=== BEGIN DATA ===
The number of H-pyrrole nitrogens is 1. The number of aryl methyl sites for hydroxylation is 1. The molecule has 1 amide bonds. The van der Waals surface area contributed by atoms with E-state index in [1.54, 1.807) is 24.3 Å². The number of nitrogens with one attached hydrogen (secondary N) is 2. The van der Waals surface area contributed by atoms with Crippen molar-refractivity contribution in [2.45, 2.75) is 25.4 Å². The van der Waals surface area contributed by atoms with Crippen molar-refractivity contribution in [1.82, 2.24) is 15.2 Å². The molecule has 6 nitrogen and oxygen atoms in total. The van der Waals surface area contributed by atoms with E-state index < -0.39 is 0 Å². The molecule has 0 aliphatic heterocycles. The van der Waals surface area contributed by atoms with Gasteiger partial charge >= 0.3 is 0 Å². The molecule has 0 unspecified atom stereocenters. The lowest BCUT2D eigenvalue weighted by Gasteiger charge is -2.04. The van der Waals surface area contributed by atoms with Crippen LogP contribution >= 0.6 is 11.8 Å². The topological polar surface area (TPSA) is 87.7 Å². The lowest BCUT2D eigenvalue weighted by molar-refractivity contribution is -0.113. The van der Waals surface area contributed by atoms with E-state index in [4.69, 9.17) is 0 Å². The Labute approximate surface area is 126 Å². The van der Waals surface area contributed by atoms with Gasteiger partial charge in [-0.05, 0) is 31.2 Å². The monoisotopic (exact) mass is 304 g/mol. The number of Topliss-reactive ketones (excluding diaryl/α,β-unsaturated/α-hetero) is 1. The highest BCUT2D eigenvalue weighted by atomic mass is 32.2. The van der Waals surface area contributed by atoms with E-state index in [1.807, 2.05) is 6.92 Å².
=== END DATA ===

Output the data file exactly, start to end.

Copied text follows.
The number of H-pyrrole nitrogens is 1. The number of aryl methyl sites for hydroxylation is 1. The molecule has 1 amide bonds. The van der Waals surface area contributed by atoms with E-state index in [1.54, 1.807) is 24.3 Å². The number of nitrogens with one attached hydrogen (secondary N) is 2. The van der Waals surface area contributed by atoms with Crippen molar-refractivity contribution in [2.45, 2.75) is 25.4 Å². The van der Waals surface area contributed by atoms with Crippen molar-refractivity contribution in [1.82, 2.24) is 15.2 Å². The molecule has 6 nitrogen and oxygen atoms in total. The van der Waals surface area contributed by atoms with E-state index < -0.39 is 0 Å². The molecule has 0 aliphatic heterocycles. The van der Waals surface area contributed by atoms with Gasteiger partial charge >= 0.3 is 0 Å². The molecule has 0 unspecified atom stereocenters. The lowest BCUT2D eigenvalue weighted by Gasteiger charge is -2.04. The van der Waals surface area contributed by atoms with Crippen LogP contribution >= 0.6 is 11.8 Å². The topological polar surface area (TPSA) is 87.7 Å². The lowest BCUT2D eigenvalue weighted by molar-refractivity contribution is -0.113. The van der Waals surface area contributed by atoms with E-state index in [4.69, 9.17) is 0 Å². The Labute approximate surface area is 126 Å². The van der Waals surface area contributed by atoms with Gasteiger partial charge in [-0.05, 0) is 31.2 Å². The monoisotopic (exact) mass is 304 g/mol. The number of Topliss-reactive ketones (excluding diaryl/α,β-unsaturated/α-hetero) is 1. The highest BCUT2D eigenvalue weighted by atomic mass is 32.2. The van der Waals surface area contributed by atoms with E-state index in [1.807, 2.05) is 6.92 Å².